Vivien Leigh

Vivien Leigh in a big green dress.


If someone would construct a list of all the friends that Vivien Leigh had, this list could easily fill as much paper as a small book!

As a child, she had to frequently switch convents and regular schools. Each one in different country, each one filled with hundreds of people. In most of those schools, she managed to become the center of attention, bonding with everyone around.

Geographically, she was all over the globe as well. First, childhood in India, then England, then career in the United States paused by war during which she took part in extended tour in North Africa. Later in her career came another extended tour to Australia... and the list goes on.

As opposed to many celebrities who isolate themselves from the unworthy and tend to themselves, Vivien thrived in company, always wanted to have a relationship with each person that she was working with and wanted it to be a positive one.

At that, she was a true master, people magnet. Even her first husband Herbert Leigh Holman, whom she first started cheating on and ultimately left for Laurence Olivier, remained on her side, kept corresponding with her and came to her aid multiple times when his help was necessary.

Vivien had such personality that made everyone want to be friends with her and her wanting to be friends with everyone.

Hard working

Constantly switching between Hollywood and theater scene, Vivien was always working, and when she wasn't, she was on the hunt for the next big role.

Because Olivier was largely her professional mentor and he loved Shakespeare even more than Vivien Leigh loved Olivier, she constantly set the bar high and was eager to star in ambitious projects that would allow her to test her skills and improve as an actress.

By doing so, she naturally gravitated towards theater, which is much more demanding than cinema (and Olivier's disdain for Hollywood was of course a big factor too).

The problem with it though was that there Vivien Leigh's poor voice was a factor - to fill larger halls with enough decibels a loud and strong voice is necessary, and the actress had the opposite of that. Nevertheless, since early age she kept working on it tirelessly until it developed to the point where it was no longer a problem.

Voice is not the only example - by many accounts, Viv worked her skills up practically from the ground level. She did not stand out as an actress when doing her first play, almost nobody in Royal Academy of Dramatic Arts, where she attended classes, thought that she is gifted.

Every bit of talent that the actress had, she had to work hard to acquire.


Vivien had extremely strong personality when it comes to many things, particularly self-discipline and organization, but for those to function she needed to feel loved and protected.

In her free time, the actress could spend an astronomical amount of time just writing letters to people. She loved it and opening correspondence for her was like unpacking a Christmas present for a young child.

This was the expression of her excessive socializing needs described in the first section, but when the well was dry and letters didn't come she felt lonely, hated that feeling and wrote letters to escape from it.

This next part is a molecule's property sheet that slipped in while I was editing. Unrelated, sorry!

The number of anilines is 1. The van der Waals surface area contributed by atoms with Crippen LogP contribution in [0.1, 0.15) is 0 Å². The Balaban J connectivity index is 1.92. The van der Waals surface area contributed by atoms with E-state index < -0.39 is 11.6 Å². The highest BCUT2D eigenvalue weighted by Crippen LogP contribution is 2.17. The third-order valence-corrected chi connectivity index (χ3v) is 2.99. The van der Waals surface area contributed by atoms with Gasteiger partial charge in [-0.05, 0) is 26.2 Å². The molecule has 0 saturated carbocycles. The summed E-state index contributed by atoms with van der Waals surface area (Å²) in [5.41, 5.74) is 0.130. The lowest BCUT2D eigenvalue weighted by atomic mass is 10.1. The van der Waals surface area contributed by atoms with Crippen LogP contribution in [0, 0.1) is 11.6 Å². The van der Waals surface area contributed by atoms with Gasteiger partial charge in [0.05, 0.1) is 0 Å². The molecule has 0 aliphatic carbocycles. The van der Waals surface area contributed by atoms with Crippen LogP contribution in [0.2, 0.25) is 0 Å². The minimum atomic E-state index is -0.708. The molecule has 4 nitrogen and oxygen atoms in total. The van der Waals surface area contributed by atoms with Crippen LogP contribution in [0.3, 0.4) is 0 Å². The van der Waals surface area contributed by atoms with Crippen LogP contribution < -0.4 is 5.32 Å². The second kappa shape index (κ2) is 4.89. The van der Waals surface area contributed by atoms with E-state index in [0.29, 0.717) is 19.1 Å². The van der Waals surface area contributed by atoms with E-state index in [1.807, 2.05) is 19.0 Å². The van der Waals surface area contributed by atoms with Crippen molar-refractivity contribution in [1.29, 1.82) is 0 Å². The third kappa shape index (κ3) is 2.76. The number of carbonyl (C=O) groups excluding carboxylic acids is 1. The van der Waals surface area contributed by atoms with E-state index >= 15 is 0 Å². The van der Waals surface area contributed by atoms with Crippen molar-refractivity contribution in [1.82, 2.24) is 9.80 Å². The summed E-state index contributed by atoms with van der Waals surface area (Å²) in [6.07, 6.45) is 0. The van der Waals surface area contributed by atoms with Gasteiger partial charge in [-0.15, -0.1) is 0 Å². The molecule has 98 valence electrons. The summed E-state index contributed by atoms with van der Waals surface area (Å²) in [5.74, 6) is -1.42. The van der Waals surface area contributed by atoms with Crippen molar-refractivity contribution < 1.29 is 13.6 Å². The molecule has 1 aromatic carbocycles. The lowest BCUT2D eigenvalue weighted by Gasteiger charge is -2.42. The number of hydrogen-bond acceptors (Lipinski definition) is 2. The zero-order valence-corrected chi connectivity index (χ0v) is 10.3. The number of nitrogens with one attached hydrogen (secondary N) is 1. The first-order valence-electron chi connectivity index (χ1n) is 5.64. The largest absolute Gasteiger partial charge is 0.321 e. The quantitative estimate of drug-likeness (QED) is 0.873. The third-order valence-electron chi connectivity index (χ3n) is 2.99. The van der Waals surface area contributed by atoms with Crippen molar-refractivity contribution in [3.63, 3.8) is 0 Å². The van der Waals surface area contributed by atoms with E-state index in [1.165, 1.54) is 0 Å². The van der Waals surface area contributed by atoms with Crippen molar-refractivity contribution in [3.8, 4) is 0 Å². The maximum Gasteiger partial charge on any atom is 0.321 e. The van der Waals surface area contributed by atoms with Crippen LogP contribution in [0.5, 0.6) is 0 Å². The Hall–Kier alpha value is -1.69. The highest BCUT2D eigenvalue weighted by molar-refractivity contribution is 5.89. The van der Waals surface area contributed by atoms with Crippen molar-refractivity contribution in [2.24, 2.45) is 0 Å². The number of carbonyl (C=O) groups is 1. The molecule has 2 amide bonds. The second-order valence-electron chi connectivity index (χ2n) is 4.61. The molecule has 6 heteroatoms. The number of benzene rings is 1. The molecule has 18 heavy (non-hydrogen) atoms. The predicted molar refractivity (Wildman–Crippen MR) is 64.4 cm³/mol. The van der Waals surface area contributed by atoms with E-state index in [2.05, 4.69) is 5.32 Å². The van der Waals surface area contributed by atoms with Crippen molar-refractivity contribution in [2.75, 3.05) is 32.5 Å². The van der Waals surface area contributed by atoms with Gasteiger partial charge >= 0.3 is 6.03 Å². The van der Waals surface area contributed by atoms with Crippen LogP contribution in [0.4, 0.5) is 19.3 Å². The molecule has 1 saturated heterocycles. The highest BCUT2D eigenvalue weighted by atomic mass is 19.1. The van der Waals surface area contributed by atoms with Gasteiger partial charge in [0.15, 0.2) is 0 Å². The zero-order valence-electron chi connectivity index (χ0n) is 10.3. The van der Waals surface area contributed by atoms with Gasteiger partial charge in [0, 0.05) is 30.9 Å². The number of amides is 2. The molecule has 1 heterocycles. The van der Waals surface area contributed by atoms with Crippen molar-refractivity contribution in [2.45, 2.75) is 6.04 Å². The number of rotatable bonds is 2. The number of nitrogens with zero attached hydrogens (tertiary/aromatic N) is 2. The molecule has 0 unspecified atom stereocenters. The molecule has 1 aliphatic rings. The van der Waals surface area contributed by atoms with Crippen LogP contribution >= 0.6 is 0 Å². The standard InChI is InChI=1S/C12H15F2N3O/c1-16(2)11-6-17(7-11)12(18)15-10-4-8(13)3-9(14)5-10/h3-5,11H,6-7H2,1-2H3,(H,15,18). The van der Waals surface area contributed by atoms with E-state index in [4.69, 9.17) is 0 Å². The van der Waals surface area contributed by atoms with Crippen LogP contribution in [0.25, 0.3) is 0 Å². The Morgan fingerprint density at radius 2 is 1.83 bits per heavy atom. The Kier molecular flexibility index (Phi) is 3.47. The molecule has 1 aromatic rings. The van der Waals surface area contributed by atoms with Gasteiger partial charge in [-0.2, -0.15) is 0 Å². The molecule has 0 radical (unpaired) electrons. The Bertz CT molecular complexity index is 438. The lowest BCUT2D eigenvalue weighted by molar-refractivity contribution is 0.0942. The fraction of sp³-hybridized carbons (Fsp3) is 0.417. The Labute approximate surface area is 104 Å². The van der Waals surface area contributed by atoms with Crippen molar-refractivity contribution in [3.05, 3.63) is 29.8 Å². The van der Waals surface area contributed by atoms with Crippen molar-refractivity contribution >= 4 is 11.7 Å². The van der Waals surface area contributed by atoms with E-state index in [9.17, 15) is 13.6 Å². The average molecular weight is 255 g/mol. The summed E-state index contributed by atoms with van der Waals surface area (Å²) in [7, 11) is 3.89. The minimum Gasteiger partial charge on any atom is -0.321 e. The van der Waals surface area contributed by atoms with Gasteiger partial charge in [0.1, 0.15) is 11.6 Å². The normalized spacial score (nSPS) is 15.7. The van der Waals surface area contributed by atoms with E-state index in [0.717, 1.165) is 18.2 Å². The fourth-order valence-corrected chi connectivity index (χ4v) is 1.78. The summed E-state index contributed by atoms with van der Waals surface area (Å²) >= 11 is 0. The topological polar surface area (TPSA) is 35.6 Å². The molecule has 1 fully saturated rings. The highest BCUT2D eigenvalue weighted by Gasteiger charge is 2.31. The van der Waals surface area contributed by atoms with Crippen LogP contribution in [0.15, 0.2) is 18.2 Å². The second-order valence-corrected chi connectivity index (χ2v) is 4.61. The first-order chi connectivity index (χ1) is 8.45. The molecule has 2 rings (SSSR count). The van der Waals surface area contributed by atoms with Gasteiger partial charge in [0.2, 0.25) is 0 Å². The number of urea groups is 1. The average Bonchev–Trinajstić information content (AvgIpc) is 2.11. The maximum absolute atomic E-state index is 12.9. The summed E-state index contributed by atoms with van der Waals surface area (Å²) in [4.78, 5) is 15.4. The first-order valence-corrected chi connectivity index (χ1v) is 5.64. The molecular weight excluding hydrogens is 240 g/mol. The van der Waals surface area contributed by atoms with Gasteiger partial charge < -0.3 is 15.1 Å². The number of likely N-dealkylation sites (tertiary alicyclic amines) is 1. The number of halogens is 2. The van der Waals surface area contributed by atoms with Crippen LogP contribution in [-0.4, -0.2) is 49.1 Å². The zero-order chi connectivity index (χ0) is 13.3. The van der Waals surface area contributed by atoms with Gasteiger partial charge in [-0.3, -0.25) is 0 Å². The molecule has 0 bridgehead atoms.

While almost everyone struggles with emptiness when left to him-or-herself, Vivien was over-sensitive when it came to these things. For a woman so mentally strong that she could get through the horrors on the set of Gone with the Wind, London Blitz and North Africa during WW2, it's fascinating how fragile she was.

Early sign of that dependence came when Viv was 19 years old and married Leigh Holman, who was a mature and successful man much older than her and who was like a father figure to her.

Later, most of that dependence was tied to the passion of her life - Laurence Olivier, without whom she could not imagine living even when they went their separate ways. His love and professional respect for her as an actress were the two most important things in Leigh's life since she fell for him.

Buying the love of others

An important habit that accompanied Vivien throughout her entire life was formed during the convent years.

To compensate for leaving their child at a convent so far away, Ernest and Gertrude started sending her expensive gifts in bulk. The girl got accustomed to it and soon started mimicking this behavior.

Whenever she received a package, all the other girls would gather around, curious to see what she got. These exotic and expensive gifts worked like a magnet to all the other students. Not really needing all those and seeing how much joy it brings to others, she started giving her friends most of what she got.

After her parents left her, she naturally became very needy and with those gifts she found a great way to fill that empty void - surrounded by appreciation and attention of other girls, she felt comfortable and safe.

This gift-giving has become her tool in life. In later years, even if she didn't have too much money, she would always look for ways to buy something to give to her close ones.

It would be unfair to say that this was her conscious manipulation technique because she didn't have that kind of character, and she was so good with people and had so many good friends that she didn't need to do that at all, but all the ingredients suggest that it was a manifestation of a problem. And one that might have never existed if she'd be allowed to grow up alongside her parents in India.

Mentally ill

Leigh's character profile can't be complete without mentioning Viv biggest problem - a bipolar disorder that she battled throughout her entire adult life.

Instead of rephrasing information available elsewhere, I'll just leave a link to the the series of short articles describing her struggles in chronological order.

They can be accessed from the profile page.